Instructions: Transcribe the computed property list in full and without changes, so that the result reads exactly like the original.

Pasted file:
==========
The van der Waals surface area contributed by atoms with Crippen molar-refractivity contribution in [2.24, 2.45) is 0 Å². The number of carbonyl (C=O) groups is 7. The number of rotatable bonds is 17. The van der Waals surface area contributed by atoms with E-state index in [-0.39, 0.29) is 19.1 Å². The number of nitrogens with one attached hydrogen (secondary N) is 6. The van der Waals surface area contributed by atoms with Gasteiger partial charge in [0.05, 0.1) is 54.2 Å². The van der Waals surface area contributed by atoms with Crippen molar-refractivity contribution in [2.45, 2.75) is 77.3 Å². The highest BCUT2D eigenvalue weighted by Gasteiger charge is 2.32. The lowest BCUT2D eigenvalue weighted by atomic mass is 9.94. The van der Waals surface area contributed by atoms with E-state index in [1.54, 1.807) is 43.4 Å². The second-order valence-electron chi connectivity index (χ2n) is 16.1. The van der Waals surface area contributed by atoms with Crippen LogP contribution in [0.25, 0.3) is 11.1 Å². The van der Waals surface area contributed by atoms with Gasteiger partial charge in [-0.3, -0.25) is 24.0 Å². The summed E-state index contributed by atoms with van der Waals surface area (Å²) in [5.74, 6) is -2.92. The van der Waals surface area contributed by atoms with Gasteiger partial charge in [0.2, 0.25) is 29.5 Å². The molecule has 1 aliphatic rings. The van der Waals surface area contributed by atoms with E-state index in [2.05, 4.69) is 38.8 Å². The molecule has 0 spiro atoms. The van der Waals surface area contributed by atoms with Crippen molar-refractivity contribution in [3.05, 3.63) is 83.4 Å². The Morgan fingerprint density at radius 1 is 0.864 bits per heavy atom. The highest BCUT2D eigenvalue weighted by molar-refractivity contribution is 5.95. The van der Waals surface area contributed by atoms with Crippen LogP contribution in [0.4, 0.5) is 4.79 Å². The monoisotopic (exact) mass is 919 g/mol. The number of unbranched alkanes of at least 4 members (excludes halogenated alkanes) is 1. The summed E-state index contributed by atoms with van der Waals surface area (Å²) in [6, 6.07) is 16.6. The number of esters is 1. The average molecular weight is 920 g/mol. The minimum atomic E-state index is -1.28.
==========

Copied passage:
The van der Waals surface area contributed by atoms with Crippen molar-refractivity contribution in [2.24, 2.45) is 0 Å². The number of carbonyl (C=O) groups is 7. The number of rotatable bonds is 17. The van der Waals surface area contributed by atoms with E-state index in [-0.39, 0.29) is 19.1 Å². The number of nitrogens with one attached hydrogen (secondary N) is 6. The van der Waals surface area contributed by atoms with Gasteiger partial charge in [0.05, 0.1) is 54.2 Å². The van der Waals surface area contributed by atoms with Crippen molar-refractivity contribution in [2.45, 2.75) is 77.3 Å². The highest BCUT2D eigenvalue weighted by Gasteiger charge is 2.32. The lowest BCUT2D eigenvalue weighted by atomic mass is 9.94. The van der Waals surface area contributed by atoms with E-state index in [1.54, 1.807) is 43.4 Å². The second-order valence-electron chi connectivity index (χ2n) is 16.1. The van der Waals surface area contributed by atoms with Crippen LogP contribution in [0.25, 0.3) is 11.1 Å². The van der Waals surface area contributed by atoms with Gasteiger partial charge in [-0.3, -0.25) is 24.0 Å². The summed E-state index contributed by atoms with van der Waals surface area (Å²) in [5.74, 6) is -2.92. The van der Waals surface area contributed by atoms with Gasteiger partial charge in [0.2, 0.25) is 29.5 Å². The molecule has 1 aliphatic rings. The van der Waals surface area contributed by atoms with E-state index in [2.05, 4.69) is 38.8 Å². The molecule has 0 spiro atoms. The van der Waals surface area contributed by atoms with Crippen molar-refractivity contribution in [3.05, 3.63) is 83.4 Å². The Morgan fingerprint density at radius 1 is 0.864 bits per heavy atom. The highest BCUT2D eigenvalue weighted by molar-refractivity contribution is 5.95. The van der Waals surface area contributed by atoms with Crippen LogP contribution in [0.4, 0.5) is 4.79 Å². The monoisotopic (exact) mass is 919 g/mol. The number of unbranched alkanes of at least 4 members (excludes halogenated alkanes) is 1. The summed E-state index contributed by atoms with van der Waals surface area (Å²) in [6, 6.07) is 16.6. The number of esters is 1. The average molecular weight is 920 g/mol. The minimum atomic E-state index is -1.28.